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Hamberlin v. Bradford

Supreme Court of Idaho

December 11, 2019

SHAD LEWIS HAMBERLIN, Plaintiff-Respondent,
v.
JORDAIN LEANN BRADFORD, Defendant-Appellant,

          Appeal from the District Court of the Seventh Judicial District of the State of Idaho, Bonneville County. Joel E. Tingey, District Judge.

         The judgment of the district court is affirmed. Costs are awarded to Hamberlin as the prevailing party.

          Larren Covert, Swafford Law, PC, Idaho Falls, attorney for Appellant. Ron Swafford argued.

          Kristopher D. Meek and Megan Hopfer, Beard St. Clair Gaffney PA, Idaho Falls, attorney for Respondent. Kristopher D. Meek argued.

          BEVAN, JUSTICE

         I. Nature of the Case

         This is a case about the binding nature of a Voluntary Acknowledgement of Paternity Affidavit ("VAP") and the efforts of a child's biological mother to rescind the VAP after she and the father separated. The magistrate court rejected the mother's effort to rescind the VAP and the district court affirmed that ruling. The mother (Jordain Bradford) appeals from the district court's decision. We affirm.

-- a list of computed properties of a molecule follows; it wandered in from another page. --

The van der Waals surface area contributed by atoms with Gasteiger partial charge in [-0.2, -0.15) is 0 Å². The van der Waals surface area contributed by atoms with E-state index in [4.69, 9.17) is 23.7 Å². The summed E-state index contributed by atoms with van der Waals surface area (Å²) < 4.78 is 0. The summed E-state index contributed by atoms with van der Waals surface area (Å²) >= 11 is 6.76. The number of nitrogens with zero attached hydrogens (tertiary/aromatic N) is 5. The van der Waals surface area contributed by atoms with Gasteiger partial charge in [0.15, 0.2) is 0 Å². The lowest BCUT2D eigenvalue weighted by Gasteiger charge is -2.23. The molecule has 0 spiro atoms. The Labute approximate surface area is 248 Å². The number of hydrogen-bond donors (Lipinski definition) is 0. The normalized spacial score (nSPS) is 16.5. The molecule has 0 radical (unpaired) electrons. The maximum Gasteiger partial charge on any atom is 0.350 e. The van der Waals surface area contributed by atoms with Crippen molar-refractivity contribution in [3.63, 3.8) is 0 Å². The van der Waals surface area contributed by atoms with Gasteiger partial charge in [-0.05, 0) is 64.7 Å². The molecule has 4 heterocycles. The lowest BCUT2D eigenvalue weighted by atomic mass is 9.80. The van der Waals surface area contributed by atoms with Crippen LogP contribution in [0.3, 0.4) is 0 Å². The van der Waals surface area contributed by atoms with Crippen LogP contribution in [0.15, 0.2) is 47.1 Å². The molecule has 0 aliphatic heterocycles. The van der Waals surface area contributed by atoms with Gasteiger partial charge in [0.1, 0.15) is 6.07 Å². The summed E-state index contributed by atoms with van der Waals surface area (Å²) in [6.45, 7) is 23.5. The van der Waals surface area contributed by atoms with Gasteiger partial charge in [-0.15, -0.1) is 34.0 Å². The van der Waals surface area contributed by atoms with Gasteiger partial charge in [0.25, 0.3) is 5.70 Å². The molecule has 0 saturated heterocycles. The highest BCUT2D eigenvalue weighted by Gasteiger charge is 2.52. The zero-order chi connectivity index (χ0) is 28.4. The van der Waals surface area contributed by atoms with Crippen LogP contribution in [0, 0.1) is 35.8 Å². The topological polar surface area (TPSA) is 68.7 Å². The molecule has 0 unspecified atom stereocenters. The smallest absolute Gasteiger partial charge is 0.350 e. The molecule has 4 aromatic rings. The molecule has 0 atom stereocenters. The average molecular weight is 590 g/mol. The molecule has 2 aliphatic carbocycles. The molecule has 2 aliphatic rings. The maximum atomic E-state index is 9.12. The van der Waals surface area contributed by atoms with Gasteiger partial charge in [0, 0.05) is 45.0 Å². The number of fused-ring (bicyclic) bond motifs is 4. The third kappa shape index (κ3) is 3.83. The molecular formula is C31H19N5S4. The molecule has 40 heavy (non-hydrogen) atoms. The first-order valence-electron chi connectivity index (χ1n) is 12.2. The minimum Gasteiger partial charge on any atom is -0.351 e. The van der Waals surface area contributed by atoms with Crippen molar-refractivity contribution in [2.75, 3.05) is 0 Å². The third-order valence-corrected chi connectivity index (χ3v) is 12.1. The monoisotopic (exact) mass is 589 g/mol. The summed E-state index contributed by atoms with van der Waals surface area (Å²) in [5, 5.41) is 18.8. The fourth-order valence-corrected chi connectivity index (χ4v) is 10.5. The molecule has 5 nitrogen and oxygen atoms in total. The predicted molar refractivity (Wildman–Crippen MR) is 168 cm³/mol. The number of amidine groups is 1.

II. Factual and Procedural Background

         In 2013 and 2014 Bradford was involved in relationships with both Shad Hamberlin and Matthew Edwards. She was not married to either man. On September 24, 2014, Bradford gave birth to a minor child, T.J.H. Bradford and Hamberlin discussed the timing of her pregnancy and decided that Hamberlin had to be T.J.H.'s father. Bradford did not discuss the pregnancy with Edwards, nor were any additional objective measures, such as a paternity test, taken at that time. On July 7, 2015, when T.J.H. was over nine months old, Bradford and Hamberlin each signed and notarized a VAP, in which they both acknowledged that Hamberlin was the biological father of T.J.H. Both also consented to "the recording of [Hamberlin's] name, date, and place of birth on the birth certificate of the [minor] child." The State of Idaho then issued a Certificate of Live Birth for T.J.H., on which Hamberlin is listed as T.J.H.'s father.